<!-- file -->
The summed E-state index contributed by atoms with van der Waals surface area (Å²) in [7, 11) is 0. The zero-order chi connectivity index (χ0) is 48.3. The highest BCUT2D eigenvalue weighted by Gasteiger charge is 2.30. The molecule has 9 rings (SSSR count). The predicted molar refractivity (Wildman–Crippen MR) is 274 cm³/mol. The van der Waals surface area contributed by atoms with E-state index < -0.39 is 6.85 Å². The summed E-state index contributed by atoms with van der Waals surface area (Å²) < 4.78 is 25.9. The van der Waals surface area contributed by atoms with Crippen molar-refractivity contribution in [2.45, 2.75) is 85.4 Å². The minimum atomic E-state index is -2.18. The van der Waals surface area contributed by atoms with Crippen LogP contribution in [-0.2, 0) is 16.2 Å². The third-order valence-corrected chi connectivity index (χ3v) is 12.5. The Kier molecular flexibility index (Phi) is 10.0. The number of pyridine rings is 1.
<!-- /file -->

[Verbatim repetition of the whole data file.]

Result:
The summed E-state index contributed by atoms with van der Waals surface area (Å²) in [7, 11) is 0. The zero-order chi connectivity index (χ0) is 48.3. The highest BCUT2D eigenvalue weighted by Gasteiger charge is 2.30. The molecule has 9 rings (SSSR count). The predicted molar refractivity (Wildman–Crippen MR) is 274 cm³/mol. The van der Waals surface area contributed by atoms with E-state index < -0.39 is 6.85 Å². The summed E-state index contributed by atoms with van der Waals surface area (Å²) < 4.78 is 25.9. The van der Waals surface area contributed by atoms with Crippen molar-refractivity contribution in [2.45, 2.75) is 85.4 Å². The minimum atomic E-state index is -2.18. The van der Waals surface area contributed by atoms with Crippen LogP contribution in [-0.2, 0) is 16.2 Å². The third-order valence-corrected chi connectivity index (χ3v) is 12.5. The Kier molecular flexibility index (Phi) is 10.0. The number of pyridine rings is 1.